Johnson: Word spread, and soon I found myself invited to speak at other grade schools and high schools. My belief is that all children are natural engineers. Look at thow they love to play with blocks and legos. But the issue, I discovered,  was presenting concepts in formats they could understand. So, in one instance, I created a cardboard John Hancock Building that employed moveable strings to represent its cross bracing and contributions to supporting the building. I’ve found that creating models out of simple items like paper or cardboard to be highly effective for children.

BW: What do you find most gratifying about educating children, parents – even educators?

Johnson: For me, it’s about making people aware of how technology affects our lives, and conveying that if you can perform engineering, you can perform anything. The problem is schools in grades K-12 offer no courses in engineering. The closest you come to it is Science or Physics. So, that’s why I say it is time to put – or put back — Engineering into STEM programs. One argument is that grade school is too young, to which I reply, “No, you’ve got to get them while their young, before they select another profession.”

BW: Any particularly notable or gratifying success stories you’d like to share?

Johnson: Years ago, a colleague and I delivered presentations at Science Chicago, an event held at the Museum of Science and Industry. Five or six years later, my colleague met a student at Miami University of Ohio who told him that our talks had inspired him to pursue a major in engineering.

BW: What inspired you to become a structural engineer?

Johnson: In the 1950s, my grandparents steered me toward it. I had all those toys then – Lincoln Logs, Tinker Toys, an Erector Set, a train set. I originally thought I’d study architecture, but during high school a close friend of my father’s, a mechanical engineer, persuaded me otherwise, telling me I was very strong in math and science. Back then, everyone assumed it was the architect who was in complete control of a project, when in fact it is structural engineers and others who bring their visions to life.

BW: How has the profession of structural engineering changed over the years?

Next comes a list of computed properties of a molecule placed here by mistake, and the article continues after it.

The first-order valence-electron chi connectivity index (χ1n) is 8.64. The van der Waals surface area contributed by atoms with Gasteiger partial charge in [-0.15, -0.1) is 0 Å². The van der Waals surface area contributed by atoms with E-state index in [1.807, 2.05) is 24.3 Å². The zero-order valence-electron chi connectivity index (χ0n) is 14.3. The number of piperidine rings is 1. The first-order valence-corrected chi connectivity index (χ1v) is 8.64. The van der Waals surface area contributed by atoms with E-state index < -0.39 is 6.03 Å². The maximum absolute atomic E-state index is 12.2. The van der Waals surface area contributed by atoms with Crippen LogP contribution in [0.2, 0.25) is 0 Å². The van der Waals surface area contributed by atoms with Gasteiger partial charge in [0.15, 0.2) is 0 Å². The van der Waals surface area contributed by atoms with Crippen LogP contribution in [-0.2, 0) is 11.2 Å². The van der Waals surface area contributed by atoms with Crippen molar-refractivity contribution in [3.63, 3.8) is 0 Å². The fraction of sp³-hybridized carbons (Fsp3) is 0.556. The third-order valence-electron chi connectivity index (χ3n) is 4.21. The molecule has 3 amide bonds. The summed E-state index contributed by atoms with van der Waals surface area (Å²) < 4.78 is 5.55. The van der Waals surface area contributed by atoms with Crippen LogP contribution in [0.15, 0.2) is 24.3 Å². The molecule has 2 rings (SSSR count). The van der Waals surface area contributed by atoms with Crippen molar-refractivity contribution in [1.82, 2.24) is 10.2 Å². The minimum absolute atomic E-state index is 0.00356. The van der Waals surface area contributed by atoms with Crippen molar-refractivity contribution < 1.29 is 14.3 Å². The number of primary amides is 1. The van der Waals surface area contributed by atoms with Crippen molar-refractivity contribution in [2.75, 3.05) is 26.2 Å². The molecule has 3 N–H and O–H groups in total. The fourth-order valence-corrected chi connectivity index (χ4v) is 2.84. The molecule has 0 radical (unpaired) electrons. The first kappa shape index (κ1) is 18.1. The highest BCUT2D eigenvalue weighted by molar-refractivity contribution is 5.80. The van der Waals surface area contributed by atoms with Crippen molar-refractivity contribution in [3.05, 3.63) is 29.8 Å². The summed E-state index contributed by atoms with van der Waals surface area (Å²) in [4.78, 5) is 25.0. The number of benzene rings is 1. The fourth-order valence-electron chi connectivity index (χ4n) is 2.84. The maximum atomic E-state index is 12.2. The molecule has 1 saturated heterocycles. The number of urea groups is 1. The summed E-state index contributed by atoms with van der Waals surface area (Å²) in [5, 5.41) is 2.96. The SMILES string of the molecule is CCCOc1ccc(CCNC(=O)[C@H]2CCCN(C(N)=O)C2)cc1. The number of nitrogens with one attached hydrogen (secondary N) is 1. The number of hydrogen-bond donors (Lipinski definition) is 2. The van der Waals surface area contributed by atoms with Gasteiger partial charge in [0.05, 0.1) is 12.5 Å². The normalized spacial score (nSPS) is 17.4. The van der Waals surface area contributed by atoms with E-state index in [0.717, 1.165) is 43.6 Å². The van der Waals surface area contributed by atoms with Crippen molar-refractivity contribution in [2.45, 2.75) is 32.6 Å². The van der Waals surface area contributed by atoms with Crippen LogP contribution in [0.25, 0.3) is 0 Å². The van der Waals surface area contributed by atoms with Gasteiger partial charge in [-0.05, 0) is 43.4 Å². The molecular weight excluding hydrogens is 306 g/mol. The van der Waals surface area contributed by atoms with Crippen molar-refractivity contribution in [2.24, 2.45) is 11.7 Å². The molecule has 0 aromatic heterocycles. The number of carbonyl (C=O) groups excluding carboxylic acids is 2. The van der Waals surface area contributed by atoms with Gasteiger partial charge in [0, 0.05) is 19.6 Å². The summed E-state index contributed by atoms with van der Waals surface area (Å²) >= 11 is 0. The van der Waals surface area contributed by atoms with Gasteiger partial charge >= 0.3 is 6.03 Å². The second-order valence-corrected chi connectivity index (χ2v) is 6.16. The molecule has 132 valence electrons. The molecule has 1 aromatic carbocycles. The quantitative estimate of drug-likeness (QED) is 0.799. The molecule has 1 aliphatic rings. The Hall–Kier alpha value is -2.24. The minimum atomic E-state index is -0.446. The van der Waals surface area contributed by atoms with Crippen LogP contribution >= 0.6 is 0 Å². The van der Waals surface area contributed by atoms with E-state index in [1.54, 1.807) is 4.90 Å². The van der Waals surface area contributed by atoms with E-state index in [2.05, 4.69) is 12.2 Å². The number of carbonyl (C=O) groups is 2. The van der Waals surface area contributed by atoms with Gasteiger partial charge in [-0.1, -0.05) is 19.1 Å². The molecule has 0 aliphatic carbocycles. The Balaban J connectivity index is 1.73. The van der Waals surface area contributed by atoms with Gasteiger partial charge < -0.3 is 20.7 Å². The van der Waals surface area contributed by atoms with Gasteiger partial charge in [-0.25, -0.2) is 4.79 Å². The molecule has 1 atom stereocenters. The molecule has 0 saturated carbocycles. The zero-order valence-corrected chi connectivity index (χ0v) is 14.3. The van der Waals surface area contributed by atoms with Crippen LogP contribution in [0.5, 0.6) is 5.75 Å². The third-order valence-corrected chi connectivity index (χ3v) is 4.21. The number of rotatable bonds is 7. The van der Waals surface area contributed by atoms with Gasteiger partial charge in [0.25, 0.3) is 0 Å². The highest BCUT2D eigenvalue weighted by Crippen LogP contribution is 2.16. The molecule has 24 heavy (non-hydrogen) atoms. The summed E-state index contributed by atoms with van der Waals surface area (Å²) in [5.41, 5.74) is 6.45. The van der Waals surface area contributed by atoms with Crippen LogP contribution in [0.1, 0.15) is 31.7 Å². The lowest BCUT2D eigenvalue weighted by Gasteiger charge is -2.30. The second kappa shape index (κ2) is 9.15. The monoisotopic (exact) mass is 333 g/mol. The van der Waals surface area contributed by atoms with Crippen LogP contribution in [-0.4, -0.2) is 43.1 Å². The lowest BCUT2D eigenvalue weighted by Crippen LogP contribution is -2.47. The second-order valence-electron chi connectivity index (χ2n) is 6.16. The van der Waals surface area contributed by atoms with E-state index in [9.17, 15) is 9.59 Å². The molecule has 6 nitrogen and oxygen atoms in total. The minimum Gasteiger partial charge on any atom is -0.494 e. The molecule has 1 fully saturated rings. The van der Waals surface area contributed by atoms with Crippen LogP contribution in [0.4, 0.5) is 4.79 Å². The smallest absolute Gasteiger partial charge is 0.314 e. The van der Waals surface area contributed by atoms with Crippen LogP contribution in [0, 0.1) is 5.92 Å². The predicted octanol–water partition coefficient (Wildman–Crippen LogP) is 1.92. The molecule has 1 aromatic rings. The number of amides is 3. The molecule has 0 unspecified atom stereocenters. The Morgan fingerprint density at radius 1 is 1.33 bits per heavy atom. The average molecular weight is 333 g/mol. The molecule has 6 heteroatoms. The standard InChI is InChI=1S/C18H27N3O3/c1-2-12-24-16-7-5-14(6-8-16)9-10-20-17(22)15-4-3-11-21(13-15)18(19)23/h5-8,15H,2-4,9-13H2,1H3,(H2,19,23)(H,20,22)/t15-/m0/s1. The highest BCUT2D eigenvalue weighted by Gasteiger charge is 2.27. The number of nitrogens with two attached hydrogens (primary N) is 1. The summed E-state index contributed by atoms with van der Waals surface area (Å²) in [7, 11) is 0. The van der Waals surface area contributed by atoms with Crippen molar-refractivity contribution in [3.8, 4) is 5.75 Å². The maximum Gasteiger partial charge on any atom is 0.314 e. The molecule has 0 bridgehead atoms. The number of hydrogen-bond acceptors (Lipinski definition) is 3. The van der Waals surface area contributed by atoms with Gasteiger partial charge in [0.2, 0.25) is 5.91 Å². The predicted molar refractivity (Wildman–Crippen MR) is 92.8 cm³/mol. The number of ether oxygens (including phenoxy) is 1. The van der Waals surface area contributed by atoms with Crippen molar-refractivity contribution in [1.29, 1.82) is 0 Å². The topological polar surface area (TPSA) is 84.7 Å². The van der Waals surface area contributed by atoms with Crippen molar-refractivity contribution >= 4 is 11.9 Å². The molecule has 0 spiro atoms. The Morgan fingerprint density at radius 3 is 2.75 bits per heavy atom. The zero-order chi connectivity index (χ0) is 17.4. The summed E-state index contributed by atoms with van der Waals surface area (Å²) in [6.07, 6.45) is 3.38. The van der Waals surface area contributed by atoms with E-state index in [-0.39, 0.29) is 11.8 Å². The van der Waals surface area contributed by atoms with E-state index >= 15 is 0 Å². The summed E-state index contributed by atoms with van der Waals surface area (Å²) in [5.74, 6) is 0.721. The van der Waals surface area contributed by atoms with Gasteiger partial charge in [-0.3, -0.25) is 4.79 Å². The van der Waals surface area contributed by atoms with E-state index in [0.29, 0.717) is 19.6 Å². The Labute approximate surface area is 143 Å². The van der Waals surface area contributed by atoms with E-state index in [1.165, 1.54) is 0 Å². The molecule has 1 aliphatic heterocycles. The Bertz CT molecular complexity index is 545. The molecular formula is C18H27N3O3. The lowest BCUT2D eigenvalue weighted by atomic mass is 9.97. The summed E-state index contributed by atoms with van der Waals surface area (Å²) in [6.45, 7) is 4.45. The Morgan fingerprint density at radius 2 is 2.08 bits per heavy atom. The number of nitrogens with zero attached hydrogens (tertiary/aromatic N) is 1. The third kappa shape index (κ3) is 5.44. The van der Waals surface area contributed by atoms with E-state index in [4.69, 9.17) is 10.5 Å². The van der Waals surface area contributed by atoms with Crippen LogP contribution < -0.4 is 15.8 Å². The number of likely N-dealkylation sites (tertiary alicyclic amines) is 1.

Johnson: Well, obviously the technologies involved have evolved. Today, everything is performed electronically. When I was an intern in the late 1960s and transitioned to a full-fledged structural engineer in 1971, we had our drafting tables and performed our calculations with slide rules. Then came the first calculators, followed by computers with punch cards, PCs, software, programs dedicated to CAD and the like. The result is that the industry has been able to develop more complex structures and structural solutions. I think we’ll continue to see more of that. What’s been lost are drawings, like those of the original skyscraper, some of which were true works of art.

BW: Is there a shortage of structural engineers? Will today’s technology create more interest?

Johnson: I’m not aware of any real shortages but, yes, among youth, you may see a phenomenon similar to what occurred in the 1960s with all the interest in the development of the nation’s space program. Lots of my fellow baby boomers became attracted to science and engineering because of the space race.

BW: Where else do you see the profession going?

Johnson: I think we’re going to see more minorities. For instance, Chicago now has a chapter of the National Society of Black Engineers. I’ve attended a few of their functions and was quite impressed.

BW: You’re seemingly everywhere.

Johnson: Being semi-retired gives me opportunities I might not otherwise have. Full-time engineers often can’t justify taking a whole day or even a half day to attend or to speak at an event. In fact, there are several upcoming events in the area this fall that I’ll probably attend.

BW: Busy man. Thank you again for your time.

Johnson: Thank you for this opportunity.